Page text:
There is some dispute as to which company invented the microprocessor, and we’ll talk about that further down. But who invented the first commercially available microprocessor? That honor goes to Intel for the 4004.

Path To The 4004

Busicom calculator motherboard based on 4004 (center) and the calculator (right)
Busicom calculator motherboard based on 4004 (center) and the calculator (right)

We pick up the tale with Robert Noyce, who had co-invented the IC while at Fairchild Semiconductor. In July 1968 he left Fairchild to co-found Intel for the purpose of manufacturing semiconductor memory chips.

While Intel was still a new startup living off of their initial $3 million in financing, and before they had a semiconductor memory product, as many start-ups do to survive they took on custom work. In April 1969, Japanese company Busicom hired them to do LSI (Large-Scale Integration) work for a family of calculators.

Busicom’s design, consisting of twelve interlinked chips, was considered a complicated one. For example, it included shift-register memory, a serial type of memory which complicates the control logic. It also used Binary Coded Decimal (BCD) arithmetic. Marcian Edward Hoff Jr — known as “Ted”, head of the Intel’s Application Research Department, felt that the design was even more complicated than a general purpose computer like the PDP-8, which had a fairly simple architecture. He felt they may not be able to meet the cost targets and so Noyce gave Hoff the go-ahead to look for ways to simplify it.

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Bespoke Processors Might Soon Power Your Artisanal Devices

Modern microprocessors are a marvel of technological progress and engineering. At less than a dollar per unit, even the cheapest microprocessors on the market are orders of magnitude more powerful than their ancestors. The first commercially available single-chip processor, the Intel 4004, cost roughly $25 (in today’s dollars) when it was introduced in 1971.

The 4-bit 4004 clocked in at 740 kHz — paltry by today’s standards, but quite impressive at the time. However, what was remarkable about the 4004 was the way it shifted computer design architecture practically overnight. Previously, multiple chips were used for processing and were selected to just meet the needs of the application. Considering the cost of components at the time, it would have been impractical to use more than was needed.

That all changed with the new era ushered in by general purpose processors like the 4004. Suddenly it was more cost-effective to just grab a processor of the shelf than to design and manufacture a custom one – even if that processor was overpowered for the task. That trend has continued (and has been amplified) to this day. Your microwave probably only uses a fraction of its processing power, because using a $0.50 processor is cheaper than designing (and manufacturing) one tailored to the microwave’s actual needs.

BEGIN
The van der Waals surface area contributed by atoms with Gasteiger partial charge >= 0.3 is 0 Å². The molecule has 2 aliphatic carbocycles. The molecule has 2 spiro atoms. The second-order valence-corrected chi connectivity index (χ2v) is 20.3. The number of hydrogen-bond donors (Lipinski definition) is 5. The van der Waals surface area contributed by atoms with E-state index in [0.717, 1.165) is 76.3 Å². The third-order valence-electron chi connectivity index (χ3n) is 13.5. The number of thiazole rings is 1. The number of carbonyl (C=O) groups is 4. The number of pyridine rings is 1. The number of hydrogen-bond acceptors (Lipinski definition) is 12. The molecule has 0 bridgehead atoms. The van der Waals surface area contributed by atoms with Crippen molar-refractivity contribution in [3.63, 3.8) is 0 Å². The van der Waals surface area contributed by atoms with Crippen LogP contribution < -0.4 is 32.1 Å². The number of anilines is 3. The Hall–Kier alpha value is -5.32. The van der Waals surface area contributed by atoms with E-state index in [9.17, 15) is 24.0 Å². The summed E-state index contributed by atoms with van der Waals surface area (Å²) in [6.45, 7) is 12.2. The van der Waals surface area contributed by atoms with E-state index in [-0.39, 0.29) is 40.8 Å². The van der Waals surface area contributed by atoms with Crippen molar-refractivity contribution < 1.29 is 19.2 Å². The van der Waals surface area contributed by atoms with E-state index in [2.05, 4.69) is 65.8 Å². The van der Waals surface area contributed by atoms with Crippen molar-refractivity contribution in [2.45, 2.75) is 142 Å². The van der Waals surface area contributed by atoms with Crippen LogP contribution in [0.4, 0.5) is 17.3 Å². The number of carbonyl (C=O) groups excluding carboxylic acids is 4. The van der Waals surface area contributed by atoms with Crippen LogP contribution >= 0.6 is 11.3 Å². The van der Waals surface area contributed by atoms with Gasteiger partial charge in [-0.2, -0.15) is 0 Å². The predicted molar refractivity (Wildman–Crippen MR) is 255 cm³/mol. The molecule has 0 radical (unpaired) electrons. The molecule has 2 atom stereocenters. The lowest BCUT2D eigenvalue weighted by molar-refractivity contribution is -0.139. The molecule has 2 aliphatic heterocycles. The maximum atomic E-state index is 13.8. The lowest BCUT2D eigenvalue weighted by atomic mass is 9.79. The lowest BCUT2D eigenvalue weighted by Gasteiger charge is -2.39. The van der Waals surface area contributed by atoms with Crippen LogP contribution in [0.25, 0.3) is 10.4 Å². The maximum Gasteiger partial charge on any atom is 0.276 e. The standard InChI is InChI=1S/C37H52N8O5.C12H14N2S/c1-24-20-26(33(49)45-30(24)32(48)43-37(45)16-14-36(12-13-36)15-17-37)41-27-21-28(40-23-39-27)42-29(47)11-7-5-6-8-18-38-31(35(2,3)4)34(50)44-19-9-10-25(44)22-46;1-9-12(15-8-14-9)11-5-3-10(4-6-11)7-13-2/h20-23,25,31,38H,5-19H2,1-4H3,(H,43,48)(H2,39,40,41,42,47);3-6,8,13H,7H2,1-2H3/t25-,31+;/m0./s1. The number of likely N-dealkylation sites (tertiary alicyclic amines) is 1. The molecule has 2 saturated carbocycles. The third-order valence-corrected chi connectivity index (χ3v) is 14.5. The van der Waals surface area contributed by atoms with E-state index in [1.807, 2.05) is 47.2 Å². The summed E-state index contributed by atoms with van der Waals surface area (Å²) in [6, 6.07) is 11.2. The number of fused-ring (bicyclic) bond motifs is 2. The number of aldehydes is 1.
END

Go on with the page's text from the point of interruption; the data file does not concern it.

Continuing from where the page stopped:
Anyone who has ever worked in manufacturing, or who has dealt with manufacturers, knows this comes down to unit cost. Because companies like Texas Instruments makes millions of processors, they’re very inexpensive per unit. Mass production is the primary driving force in affordability. But, what if it didn’t have to be?

Professors [Rakesh Kumar] and [John Sartori], along with their students, are experimenting with bespoke processor designs that aim to cut out the unused portions of modern processors. They’ve found that in many applications, less than half the logic gates of the processor are actually being used. Removing these reduces the size and power consumption of the processor, and therefore the final size and power requirements of the device itself.

Of course, that question of cost comes back into play. Is a smaller and more efficient processor worth it if it ends up costing more? For most manufacturers of devices today, the answer is almost certainly no. There aren’t many times when those factors are more important than cost. But, with modern techniques for printing electronics, they think it might be feasible in the near future. Soon, we might be looking at custom processors that resemble the early days of computer design.

 

An Intel 8085 Microprocessor Trainer

The Intel 8085 microprocessor was introduced 40 years back, and along with its contemporaries — the Z80 and the 6502 — is pretty much a dinosaur in terms of microprocessor history. But that doesn’t stop it from still being included in the syllabus for computer engineering students in many parts of the world. The reason why a 40 year old microprocessor is still covered in computer architecture text books instead of computer history is a bit convoluted. But there’s a whole industry that thrives on the requirements of college laboratories and students requiring “8085 Microprocessor Training Kits”. [TisteAndii] just finished college in Nigeria, where these kits are not locally built and need to be imported, usually costing well over a 100 dollars.

Which is why his final year project was a low cost Intel 8085 Microprocessor Trainer. It’s a minimalist design with some basic read/write memory, program execution and register inspection, with no provision for single stepping or interrupts yet. The monitor program isn’t loaded in an EEPROM. Instead, a PIC18 is used and connected to the 8085 address, data and control pins. This makes it easier to write a monitor program in C instead of assembly. And allows use of a 1.8″ LCD with SPI interface instead of the more usual 7-segment displays used for these kind of kits. [TisteAndii] built a 6×4 keyboard for input, but couldn’t solve debounce issues and finally settled on a 5×4 membrane keypad.

Being a rookie, he ended up with a major flaw in his board layout — he missed connecting the SRAM and the PPI devices to the data bus. A bunch of jumper links seemed to solve the issue, but it wasn’t perfect. This, and a few other problems gave him a lot of grief, but towards the end, it all worked, almost. Most importantly, his BoM cost of about $35 makes it significantly cheaper compared to the commercial units available in Nigeria.

While some hackers may consider this a trivial project, it solves a local problem and we hope the next iteration of the design improves the kit and makes it more accessible.